” ‘I rejoice in my sufferings for your sake . . . filling up that which is lacking in the afflictions of Christ.’ Christ wills to have a personal presentation of his sufferings to the world. And the way he means to offer himself as a sufferer for the world to the world is through his people who, like him, are willing to suffer for the world. His sufferings are completed in our sufferings because in ours the world sees his, and they have their appointed effect. The suffering love of Christ for sinners is seen in the suffering love of his people for sinners.”

While for some the death that we are called to is primarily spiritual or emotional, we should not take lightly the weight of the testimony of either New Testament witnesses or millions of our worldwide contemporaries suffering physical and material loss for Jesus’ sake. By contrast, it is shallow to suppose that this is a call for all to go to Afghanistan or the inner-city (although, again, there are not nearly enough Christians in Afghanistan to give the peoples there access to God’s Word!) The sacrifice and risks we are called to are unique to each person who has tasted of new life in Jesus. We all must reflect on Christ’s incredible sacrifice for us and not shame ourselves with overwrought explanations for why we are avoiding the cross He calls us to bear with Him.

It is only when our eyes are fixed on Jesus and our hearts satisfied by the delight of His love that we can look upon our very lives as worth risking for the sake of advancing His Kingdom. The only way to do this, of course, is through the slow and steady spiritual formation that takes places when we are learning from and giving to our local institutions, most especially our local churches. The life of Jerry Umanos demonstrates the effects of formation on someone who has been thus shaped, leading him to a place where even the risk of violent death was not enough to discourage him from proclaiming Christ in word and deed.

Matthew Loftus is a family doctor who lives with his wife Maggie and his daughter Naomi in Baltimore , where they are blessed to be a part of New Song Community Church. He aspires to finish his novel and to teach medicine overseas. You may follow him on Twitter @matthew_loftus if you’d like.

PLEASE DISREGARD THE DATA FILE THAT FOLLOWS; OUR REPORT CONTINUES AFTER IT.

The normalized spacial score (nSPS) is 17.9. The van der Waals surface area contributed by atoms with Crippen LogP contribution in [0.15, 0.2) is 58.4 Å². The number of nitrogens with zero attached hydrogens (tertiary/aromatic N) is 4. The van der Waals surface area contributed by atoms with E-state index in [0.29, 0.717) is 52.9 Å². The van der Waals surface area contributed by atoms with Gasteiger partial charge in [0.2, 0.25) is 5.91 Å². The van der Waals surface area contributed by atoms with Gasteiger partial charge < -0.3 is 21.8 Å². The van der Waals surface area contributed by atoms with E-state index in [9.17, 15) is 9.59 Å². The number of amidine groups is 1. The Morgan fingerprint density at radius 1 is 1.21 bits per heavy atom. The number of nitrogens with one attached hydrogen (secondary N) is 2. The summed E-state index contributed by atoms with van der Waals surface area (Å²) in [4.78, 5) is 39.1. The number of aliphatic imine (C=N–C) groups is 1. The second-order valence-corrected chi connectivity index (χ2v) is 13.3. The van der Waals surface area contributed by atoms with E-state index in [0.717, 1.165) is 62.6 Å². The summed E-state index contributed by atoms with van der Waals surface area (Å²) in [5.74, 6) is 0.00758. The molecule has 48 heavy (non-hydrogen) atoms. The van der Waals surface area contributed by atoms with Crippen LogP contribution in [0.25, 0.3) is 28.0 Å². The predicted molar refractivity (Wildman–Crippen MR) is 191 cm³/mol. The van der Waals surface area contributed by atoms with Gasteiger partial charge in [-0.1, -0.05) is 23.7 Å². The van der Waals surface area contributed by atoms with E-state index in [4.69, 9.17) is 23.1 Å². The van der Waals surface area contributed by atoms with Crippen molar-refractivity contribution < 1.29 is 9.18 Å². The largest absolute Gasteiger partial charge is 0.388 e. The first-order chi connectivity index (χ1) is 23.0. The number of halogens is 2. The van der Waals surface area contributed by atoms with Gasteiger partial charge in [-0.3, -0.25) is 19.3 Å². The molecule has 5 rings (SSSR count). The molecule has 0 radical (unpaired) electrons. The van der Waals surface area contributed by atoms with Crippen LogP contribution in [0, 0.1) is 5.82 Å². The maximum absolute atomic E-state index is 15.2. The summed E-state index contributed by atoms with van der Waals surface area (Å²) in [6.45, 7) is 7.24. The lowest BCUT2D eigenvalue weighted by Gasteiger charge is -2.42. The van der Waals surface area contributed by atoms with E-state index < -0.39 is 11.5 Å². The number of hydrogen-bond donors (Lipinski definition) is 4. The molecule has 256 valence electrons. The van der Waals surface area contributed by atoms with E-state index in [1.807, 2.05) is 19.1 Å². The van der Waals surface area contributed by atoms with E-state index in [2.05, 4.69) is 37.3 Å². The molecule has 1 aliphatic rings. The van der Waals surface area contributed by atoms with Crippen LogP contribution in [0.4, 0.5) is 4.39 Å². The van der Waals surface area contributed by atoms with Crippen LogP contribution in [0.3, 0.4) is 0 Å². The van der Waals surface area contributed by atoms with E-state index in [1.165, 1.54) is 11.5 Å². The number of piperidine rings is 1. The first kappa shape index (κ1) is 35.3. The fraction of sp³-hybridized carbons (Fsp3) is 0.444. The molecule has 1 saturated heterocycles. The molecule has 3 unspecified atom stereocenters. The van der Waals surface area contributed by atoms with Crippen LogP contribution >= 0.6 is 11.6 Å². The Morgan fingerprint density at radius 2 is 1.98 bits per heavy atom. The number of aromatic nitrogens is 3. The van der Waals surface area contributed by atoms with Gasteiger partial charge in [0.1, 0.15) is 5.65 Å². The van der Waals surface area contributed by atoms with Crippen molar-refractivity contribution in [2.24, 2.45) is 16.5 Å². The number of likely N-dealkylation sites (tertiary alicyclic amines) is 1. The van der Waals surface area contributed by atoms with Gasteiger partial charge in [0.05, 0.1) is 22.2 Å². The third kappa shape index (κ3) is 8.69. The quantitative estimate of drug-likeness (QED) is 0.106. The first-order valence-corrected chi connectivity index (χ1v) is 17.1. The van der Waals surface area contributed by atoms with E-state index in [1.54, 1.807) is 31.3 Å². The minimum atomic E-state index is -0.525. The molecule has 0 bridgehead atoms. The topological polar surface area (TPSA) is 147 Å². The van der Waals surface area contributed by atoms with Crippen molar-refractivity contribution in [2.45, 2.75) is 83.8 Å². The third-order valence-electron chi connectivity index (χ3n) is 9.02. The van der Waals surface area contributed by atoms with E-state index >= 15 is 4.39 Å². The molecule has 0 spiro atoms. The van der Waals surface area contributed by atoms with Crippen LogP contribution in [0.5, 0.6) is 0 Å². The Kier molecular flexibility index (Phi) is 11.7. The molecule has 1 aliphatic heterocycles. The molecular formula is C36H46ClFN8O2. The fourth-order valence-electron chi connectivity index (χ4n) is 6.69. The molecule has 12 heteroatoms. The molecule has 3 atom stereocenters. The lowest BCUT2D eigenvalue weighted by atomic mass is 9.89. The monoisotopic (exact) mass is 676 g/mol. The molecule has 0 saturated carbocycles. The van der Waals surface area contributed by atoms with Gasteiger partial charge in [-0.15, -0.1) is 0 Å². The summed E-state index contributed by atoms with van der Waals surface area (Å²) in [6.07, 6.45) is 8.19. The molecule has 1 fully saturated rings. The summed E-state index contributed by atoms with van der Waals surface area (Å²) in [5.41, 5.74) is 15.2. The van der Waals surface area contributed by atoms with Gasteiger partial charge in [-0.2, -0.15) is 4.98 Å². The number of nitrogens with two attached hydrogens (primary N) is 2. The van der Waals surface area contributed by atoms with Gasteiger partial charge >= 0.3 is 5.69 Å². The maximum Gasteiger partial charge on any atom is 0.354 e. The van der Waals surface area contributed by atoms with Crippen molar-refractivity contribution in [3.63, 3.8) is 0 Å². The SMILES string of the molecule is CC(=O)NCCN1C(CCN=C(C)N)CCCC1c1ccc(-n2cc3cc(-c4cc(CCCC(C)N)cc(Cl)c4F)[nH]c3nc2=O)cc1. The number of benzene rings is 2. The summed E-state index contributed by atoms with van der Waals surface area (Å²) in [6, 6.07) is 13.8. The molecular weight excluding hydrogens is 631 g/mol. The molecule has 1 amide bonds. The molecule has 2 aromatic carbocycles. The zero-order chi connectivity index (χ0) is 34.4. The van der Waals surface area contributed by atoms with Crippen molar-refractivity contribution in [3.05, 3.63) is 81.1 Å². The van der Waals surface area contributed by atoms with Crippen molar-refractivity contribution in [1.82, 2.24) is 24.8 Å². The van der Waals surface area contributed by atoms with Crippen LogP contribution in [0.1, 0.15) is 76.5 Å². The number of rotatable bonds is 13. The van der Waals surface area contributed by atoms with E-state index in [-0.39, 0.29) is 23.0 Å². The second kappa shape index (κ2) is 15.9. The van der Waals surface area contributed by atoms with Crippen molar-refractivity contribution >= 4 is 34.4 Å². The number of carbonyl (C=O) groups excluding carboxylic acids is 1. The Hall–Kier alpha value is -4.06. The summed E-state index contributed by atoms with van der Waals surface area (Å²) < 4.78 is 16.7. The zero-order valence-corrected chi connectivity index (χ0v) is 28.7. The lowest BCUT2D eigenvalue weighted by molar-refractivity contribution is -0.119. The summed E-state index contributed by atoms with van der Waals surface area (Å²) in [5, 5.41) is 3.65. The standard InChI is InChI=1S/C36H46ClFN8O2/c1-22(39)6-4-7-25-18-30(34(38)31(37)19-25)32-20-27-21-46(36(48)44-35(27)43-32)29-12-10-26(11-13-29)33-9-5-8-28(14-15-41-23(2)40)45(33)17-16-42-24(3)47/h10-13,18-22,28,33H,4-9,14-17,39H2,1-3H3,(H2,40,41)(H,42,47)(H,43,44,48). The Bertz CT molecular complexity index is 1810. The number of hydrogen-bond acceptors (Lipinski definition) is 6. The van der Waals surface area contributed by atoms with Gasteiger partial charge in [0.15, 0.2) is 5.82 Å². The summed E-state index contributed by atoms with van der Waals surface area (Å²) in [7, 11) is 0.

On Church Membership and Theological Disagreement

“Port William repaid watching. I was always on the lookout for what would be revealed. Sometimes nothing would be, but sometimes I beheld astonishing sights.”

The lesson from that quote (from Wendell Berry) is that fidelity to a place, a people, or a tradition is often its own reward. This is because learning to actually see something takes a great deal of time. It is only through the virtues of patience and affection that we can come to truly know a place and find our home in it. Seeing these things properly is something that takes a great deal of time to do, and the longer you take at it the more apt you are to realize how much more there is to see. This was the thought I continued to have as I watched the Future of Protestantism event earlier this week.

jayber crow coverThe event seems to have been prompted by two things: The first, and more acknowledged, of the two was the discussion stirred up last year by Dr. Peter Leithart when he published his “End of Protestantism” piece for First Things. But the second point, which stood behind much of the discussion and was explicitly mentioned by Dr. Trueman on several occasions, is the increased trendiness amongst younger evangelicals of swimming the Tiber in hopes of finding a more historically informed, sacramentally-grounded church home. Recently on Twitter Alan Jacobs pointed out that the two trends he sees regarding Protestant-Catholic relations are that evangelicals are friendlier to Catholics while the Catholics are becoming ever more critical of the evangelicals. As a result, many younger evangelicals are (reputedly at least, we still don’t have any good data on this) crossing the Tiber as they become more interested in Rome and Rome develops a stronger polemic against their Protestant tradition. One day a curious evangelical college student decides on a whim to read Thomas and within a week they’re convinced that the Roman church is the only holy and catholic church.

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The Future of Protestantism Video

I am very pleased to pass this along to you for your careful consideration and attention.  There have been a few followup pieces as well to the discussion, which I encourage you to look at as well.  I’m sure there will be more to come, which we will direct you to by way of Mere-O Notes (subscribe).